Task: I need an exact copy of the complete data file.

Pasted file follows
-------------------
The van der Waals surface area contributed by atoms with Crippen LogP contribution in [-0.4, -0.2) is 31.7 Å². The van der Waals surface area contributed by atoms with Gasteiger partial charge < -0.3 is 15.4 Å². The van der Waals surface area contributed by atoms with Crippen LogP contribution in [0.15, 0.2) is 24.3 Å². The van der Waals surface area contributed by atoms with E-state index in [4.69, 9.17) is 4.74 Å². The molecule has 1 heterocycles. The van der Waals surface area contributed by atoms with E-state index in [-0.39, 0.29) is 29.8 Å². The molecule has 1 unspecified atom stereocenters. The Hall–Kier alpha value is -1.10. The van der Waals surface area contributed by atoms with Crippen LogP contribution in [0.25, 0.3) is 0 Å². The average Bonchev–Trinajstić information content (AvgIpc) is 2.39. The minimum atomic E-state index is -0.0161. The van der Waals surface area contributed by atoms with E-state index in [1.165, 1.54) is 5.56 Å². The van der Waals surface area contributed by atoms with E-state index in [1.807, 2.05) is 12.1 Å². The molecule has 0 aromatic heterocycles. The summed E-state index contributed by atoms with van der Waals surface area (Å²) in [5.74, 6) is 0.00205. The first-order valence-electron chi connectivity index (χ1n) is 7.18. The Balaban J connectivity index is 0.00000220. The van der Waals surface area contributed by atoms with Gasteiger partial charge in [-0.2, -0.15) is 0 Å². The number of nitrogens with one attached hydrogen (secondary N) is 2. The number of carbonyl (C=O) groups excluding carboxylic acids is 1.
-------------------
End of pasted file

The van der Waals surface area contributed by atoms with Crippen LogP contribution in [-0.4, -0.2) is 31.7 Å². The van der Waals surface area contributed by atoms with Gasteiger partial charge < -0.3 is 15.4 Å². The van der Waals surface area contributed by atoms with Crippen LogP contribution in [0.15, 0.2) is 24.3 Å². The van der Waals surface area contributed by atoms with E-state index in [4.69, 9.17) is 4.74 Å². The molecule has 1 heterocycles. The van der Waals surface area contributed by atoms with E-state index in [-0.39, 0.29) is 29.8 Å². The molecule has 1 unspecified atom stereocenters. The Hall–Kier alpha value is -1.10. The van der Waals surface area contributed by atoms with Crippen LogP contribution in [0.25, 0.3) is 0 Å². The average Bonchev–Trinajstić information content (AvgIpc) is 2.39. The minimum atomic E-state index is -0.0161. The van der Waals surface area contributed by atoms with E-state index in [1.165, 1.54) is 5.56 Å². The van der Waals surface area contributed by atoms with E-state index in [1.807, 2.05) is 12.1 Å². The molecule has 0 aromatic heterocycles. The summed E-state index contributed by atoms with van der Waals surface area (Å²) in [5.74, 6) is 0.00205. The first-order valence-electron chi connectivity index (χ1n) is 7.18. The Balaban J connectivity index is 0.00000220. The van der Waals surface area contributed by atoms with Gasteiger partial charge in [-0.2, -0.15) is 0 Å². The number of nitrogens with one attached hydrogen (secondary N) is 2. The number of carbonyl (C=O) groups excluding carboxylic acids is 1.